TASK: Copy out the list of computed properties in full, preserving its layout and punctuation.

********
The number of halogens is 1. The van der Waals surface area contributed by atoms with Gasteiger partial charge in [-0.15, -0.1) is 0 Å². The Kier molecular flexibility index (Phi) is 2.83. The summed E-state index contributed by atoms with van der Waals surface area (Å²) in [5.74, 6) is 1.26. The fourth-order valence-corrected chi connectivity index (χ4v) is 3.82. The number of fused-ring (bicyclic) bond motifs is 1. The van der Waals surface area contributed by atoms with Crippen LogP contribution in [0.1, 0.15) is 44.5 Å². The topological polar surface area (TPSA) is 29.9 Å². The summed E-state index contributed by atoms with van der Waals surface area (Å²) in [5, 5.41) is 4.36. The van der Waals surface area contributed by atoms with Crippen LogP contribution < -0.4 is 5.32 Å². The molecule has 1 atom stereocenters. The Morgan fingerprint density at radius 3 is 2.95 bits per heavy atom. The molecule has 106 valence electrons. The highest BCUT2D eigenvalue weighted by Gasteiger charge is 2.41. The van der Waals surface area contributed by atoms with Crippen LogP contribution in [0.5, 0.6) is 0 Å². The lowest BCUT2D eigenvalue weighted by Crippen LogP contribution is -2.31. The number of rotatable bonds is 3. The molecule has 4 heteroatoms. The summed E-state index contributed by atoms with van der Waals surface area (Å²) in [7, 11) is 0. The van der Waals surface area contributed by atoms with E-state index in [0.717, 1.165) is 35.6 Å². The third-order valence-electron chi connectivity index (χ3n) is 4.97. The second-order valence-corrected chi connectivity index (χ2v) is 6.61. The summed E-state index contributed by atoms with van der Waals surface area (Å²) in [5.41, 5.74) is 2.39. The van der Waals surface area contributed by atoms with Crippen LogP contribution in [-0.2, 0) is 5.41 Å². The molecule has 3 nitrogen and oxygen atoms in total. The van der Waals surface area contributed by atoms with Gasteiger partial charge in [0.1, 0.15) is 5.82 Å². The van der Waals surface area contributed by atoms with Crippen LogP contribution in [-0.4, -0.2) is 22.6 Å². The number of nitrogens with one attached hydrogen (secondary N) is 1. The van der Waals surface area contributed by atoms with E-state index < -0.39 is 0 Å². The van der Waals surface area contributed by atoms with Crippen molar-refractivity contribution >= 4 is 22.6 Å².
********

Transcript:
The number of halogens is 1. The van der Waals surface area contributed by atoms with Gasteiger partial charge in [-0.15, -0.1) is 0 Å². The Kier molecular flexibility index (Phi) is 2.83. The summed E-state index contributed by atoms with van der Waals surface area (Å²) in [5.74, 6) is 1.26. The fourth-order valence-corrected chi connectivity index (χ4v) is 3.82. The number of fused-ring (bicyclic) bond motifs is 1. The van der Waals surface area contributed by atoms with Crippen LogP contribution in [0.1, 0.15) is 44.5 Å². The topological polar surface area (TPSA) is 29.9 Å². The summed E-state index contributed by atoms with van der Waals surface area (Å²) in [5, 5.41) is 4.36. The van der Waals surface area contributed by atoms with Crippen LogP contribution < -0.4 is 5.32 Å². The molecule has 1 atom stereocenters. The Morgan fingerprint density at radius 3 is 2.95 bits per heavy atom. The molecule has 106 valence electrons. The highest BCUT2D eigenvalue weighted by Gasteiger charge is 2.41. The van der Waals surface area contributed by atoms with Crippen LogP contribution in [0.5, 0.6) is 0 Å². The lowest BCUT2D eigenvalue weighted by Crippen LogP contribution is -2.31. The number of rotatable bonds is 3. The molecule has 4 heteroatoms. The summed E-state index contributed by atoms with van der Waals surface area (Å²) in [7, 11) is 0. The van der Waals surface area contributed by atoms with E-state index in [0.717, 1.165) is 35.6 Å². The third-order valence-electron chi connectivity index (χ3n) is 4.97. The second-order valence-corrected chi connectivity index (χ2v) is 6.61. The summed E-state index contributed by atoms with van der Waals surface area (Å²) in [5.41, 5.74) is 2.39. The van der Waals surface area contributed by atoms with Crippen LogP contribution in [-0.2, 0) is 5.41 Å². The molecule has 3 nitrogen and oxygen atoms in total. The van der Waals surface area contributed by atoms with Gasteiger partial charge in [0.1, 0.15) is 5.82 Å². The van der Waals surface area contributed by atoms with Crippen LogP contribution in [-0.4, -0.2) is 22.6 Å². The number of nitrogens with one attached hydrogen (secondary N) is 1. The van der Waals surface area contributed by atoms with E-state index < -0.39 is 0 Å². The van der Waals surface area contributed by atoms with Crippen molar-refractivity contribution >= 4 is 22.6 Å².